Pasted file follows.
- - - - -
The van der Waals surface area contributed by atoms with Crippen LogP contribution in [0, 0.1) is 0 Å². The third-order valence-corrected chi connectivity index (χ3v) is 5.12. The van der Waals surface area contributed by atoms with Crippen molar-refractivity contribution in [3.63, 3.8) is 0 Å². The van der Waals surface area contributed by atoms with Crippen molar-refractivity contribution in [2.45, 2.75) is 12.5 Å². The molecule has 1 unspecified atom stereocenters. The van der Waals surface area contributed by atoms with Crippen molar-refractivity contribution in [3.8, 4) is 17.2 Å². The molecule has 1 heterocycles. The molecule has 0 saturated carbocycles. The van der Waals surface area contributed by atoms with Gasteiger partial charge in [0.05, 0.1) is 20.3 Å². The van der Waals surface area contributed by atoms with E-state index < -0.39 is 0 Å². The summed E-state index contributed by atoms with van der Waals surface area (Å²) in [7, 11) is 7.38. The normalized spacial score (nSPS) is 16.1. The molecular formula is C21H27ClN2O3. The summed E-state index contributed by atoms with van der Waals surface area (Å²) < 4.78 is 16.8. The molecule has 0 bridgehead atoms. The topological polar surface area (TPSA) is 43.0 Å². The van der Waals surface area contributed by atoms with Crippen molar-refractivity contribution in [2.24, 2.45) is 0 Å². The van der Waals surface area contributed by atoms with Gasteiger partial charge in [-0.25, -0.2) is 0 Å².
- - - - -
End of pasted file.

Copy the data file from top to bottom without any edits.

The van der Waals surface area contributed by atoms with Crippen LogP contribution in [0, 0.1) is 0 Å². The third-order valence-corrected chi connectivity index (χ3v) is 5.12. The van der Waals surface area contributed by atoms with Crippen molar-refractivity contribution in [3.63, 3.8) is 0 Å². The van der Waals surface area contributed by atoms with Crippen molar-refractivity contribution in [2.45, 2.75) is 12.5 Å². The molecule has 1 unspecified atom stereocenters. The van der Waals surface area contributed by atoms with Crippen molar-refractivity contribution in [3.8, 4) is 17.2 Å². The molecule has 1 heterocycles. The molecule has 0 saturated carbocycles. The van der Waals surface area contributed by atoms with Gasteiger partial charge in [0.05, 0.1) is 20.3 Å². The van der Waals surface area contributed by atoms with E-state index < -0.39 is 0 Å². The summed E-state index contributed by atoms with van der Waals surface area (Å²) in [7, 11) is 7.38. The normalized spacial score (nSPS) is 16.1. The molecular formula is C21H27ClN2O3. The summed E-state index contributed by atoms with van der Waals surface area (Å²) < 4.78 is 16.8. The molecule has 0 bridgehead atoms. The topological polar surface area (TPSA) is 43.0 Å². The van der Waals surface area contributed by atoms with Crippen molar-refractivity contribution in [2.24, 2.45) is 0 Å². The van der Waals surface area contributed by atoms with Gasteiger partial charge in [-0.25, -0.2) is 0 Å².